Zoning’s New Role in Environmental Justice

Long used to promote inequality, zoning and land use are now helping to keep vulnerable communities safer and cleaner.

1 minute read

May 13, 2019, 8:00 AM PDT

By Camille Fink


Urban Pollution

Erik Jaeger / Flickr

Nicole Javorsky writes about a new report from the Tisch Environment and Design Center at The New School that looks at how local zoning and land use policies are promoting environmental justice. Historically, municipalities used these planning tools to perpetuate segregation and force low-income communities and communities of color to bear the burdens of polluting facilities and industries.

But, in cities across the country, zoning and land use regulations are now keeping hazards out of neighborhoods, providing the impetus for environmental justice programs, encouraging an environmental justice lens as part of the environmental review process, and bringing environmental justice considerations into comprehensive planning.

While many examples affect future projects, existing land uses are also the target of this strategy, says Javorsky:

For example, National City [in California] grappled for a long time with “an excess of polluting industries due to mixed-use industrial and residential zoning,” according to the report. Now, National City has an amortization ordinance, which phases out industries near sensitive areas and includes a process for relocating businesses.

The report also points out that local governments are most often responsible for the decisions about where to site hazardous facilities and inaction at the state and federal levels has helped drive local environmental justice efforts.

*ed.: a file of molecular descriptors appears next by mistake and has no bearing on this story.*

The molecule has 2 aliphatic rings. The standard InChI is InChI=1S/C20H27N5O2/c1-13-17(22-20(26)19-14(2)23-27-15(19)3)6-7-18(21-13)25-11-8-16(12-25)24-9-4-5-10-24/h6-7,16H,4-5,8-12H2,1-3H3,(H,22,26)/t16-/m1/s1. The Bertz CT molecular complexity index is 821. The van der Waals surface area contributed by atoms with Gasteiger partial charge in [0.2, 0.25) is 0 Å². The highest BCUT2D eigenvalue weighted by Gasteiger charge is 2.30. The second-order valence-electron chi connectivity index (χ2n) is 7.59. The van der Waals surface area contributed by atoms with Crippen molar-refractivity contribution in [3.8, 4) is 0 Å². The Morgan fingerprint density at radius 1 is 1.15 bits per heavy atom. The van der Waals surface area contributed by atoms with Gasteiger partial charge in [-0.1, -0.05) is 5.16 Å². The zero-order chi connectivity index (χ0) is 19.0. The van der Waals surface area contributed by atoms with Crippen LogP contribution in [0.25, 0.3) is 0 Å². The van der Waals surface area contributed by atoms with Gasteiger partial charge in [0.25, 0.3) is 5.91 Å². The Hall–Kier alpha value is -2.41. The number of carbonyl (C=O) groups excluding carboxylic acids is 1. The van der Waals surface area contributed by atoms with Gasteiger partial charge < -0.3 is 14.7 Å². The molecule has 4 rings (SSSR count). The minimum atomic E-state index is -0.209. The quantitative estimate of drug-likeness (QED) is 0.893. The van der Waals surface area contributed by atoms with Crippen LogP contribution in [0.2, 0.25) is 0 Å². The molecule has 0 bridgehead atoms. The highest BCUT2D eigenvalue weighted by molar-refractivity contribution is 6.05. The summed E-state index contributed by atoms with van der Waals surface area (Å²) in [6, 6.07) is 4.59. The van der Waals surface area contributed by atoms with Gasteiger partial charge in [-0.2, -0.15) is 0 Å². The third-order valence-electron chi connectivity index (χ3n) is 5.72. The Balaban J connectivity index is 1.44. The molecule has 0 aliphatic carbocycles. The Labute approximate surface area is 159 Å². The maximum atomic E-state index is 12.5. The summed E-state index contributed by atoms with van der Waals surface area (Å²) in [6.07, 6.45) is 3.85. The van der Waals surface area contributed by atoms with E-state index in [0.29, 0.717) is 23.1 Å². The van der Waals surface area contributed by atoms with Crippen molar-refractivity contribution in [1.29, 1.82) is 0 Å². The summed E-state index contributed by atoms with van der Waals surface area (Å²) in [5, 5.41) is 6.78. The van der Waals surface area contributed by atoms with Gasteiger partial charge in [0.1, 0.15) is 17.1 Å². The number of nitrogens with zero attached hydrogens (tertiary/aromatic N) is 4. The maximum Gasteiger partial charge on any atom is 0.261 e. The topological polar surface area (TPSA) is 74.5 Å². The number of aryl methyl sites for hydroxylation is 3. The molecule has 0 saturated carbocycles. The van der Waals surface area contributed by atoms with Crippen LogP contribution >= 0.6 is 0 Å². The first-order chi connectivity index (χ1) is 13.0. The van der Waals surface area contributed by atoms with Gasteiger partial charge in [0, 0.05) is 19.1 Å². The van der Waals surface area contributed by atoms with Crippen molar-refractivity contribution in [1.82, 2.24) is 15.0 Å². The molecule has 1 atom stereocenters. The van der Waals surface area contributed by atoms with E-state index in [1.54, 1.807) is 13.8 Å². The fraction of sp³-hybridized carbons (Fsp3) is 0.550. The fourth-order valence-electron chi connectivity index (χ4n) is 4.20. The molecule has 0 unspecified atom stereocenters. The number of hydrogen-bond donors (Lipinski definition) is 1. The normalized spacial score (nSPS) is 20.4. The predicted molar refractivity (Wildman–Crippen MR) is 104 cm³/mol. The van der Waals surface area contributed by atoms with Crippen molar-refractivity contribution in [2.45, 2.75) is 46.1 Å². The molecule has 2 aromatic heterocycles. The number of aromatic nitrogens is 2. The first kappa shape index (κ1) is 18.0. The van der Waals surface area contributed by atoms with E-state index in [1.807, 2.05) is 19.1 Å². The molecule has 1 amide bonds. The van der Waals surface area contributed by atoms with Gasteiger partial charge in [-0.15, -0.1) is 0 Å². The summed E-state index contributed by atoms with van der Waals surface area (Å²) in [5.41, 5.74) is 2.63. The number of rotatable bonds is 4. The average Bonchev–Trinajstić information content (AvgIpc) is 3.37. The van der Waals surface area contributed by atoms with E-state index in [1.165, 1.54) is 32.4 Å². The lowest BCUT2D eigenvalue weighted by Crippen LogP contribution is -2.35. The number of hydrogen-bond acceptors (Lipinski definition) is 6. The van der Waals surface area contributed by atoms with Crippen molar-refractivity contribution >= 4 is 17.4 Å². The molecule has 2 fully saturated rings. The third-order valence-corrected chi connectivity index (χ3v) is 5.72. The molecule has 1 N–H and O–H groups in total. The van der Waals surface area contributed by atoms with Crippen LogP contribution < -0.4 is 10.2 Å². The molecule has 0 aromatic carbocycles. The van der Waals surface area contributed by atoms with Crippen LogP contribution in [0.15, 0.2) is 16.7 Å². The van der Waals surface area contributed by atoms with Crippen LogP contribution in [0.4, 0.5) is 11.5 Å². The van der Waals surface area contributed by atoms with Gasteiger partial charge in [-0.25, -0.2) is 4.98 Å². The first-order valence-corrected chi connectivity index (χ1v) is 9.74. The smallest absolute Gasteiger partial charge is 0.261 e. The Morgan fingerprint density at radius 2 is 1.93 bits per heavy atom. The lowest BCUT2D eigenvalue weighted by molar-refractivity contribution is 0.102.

Tuesday, May 7, 2019 in CityLab

Aerial view of homes on beach in Maui, Hawaii

Hawaii Passes First Legislation Regulating Short-Term Rentals Statewide

The new law will give counties the power to limit number or short-term rentals and convert existing short-term rental units back into long-term residential housing.

May 13, 2024 - USA Today

Google office building in Virginia.

Virginia Data Centers Draining State’s Water Supply

Being the world’s largest data center hub is having a severe impact on local water resources.

May 9, 2024 - Grist

Entrance to a drive-through car wash at night with green 'Enter' sign.

Ohio Towns Move to Ban New Car Washes

City officials in northeast Ohio are putting limits on how many car wash facilities can open in their towns.

May 16, 2024 - News 5 Cleveland

Blue electric bus labeled with 'All-Electric Bus Wind Powered by PGE' in white in Tigard, Oregon.

TriMet Ridership Grows Thanks to Realignment, Schedule Changes

The agency’s response to post-pandemic changes in travel behavior is paying off.

1 hour ago - Portland Tribune

Close-up from back of woman walking on crosswalk with two small children on either side of her riding bicycles with training wheels.

When Small Projects Make a Big Impact

Small, mundane infrastructure projects can make meaningful changes for pedestrian and bike safety.

3 hours ago - Mayors Innovation Project

Grand Coulee Dam in Washington state.

Northwest Power Demand Could Surge as Data Centers, Transportation Electrification Ramps Up

New estimates project a steady increase in electricity demand due to population growth, data centers, and the shift to electric power in homes, buildings, and transportation.

May 17 - Governing

News from HUD User

HUD's Office of Policy Development and Research

Call for Speakers

Mpact Transit + Community

New Updates on PD&R Edge

HUD's Office of Policy Development and Research

Urban Design for Planners 1: Software Tools

This six-course series explores essential urban design concepts using open source software and equips planners with the tools they need to participate fully in the urban design process.

Planning for Universal Design

Learn the tools for implementing Universal Design in planning regulations.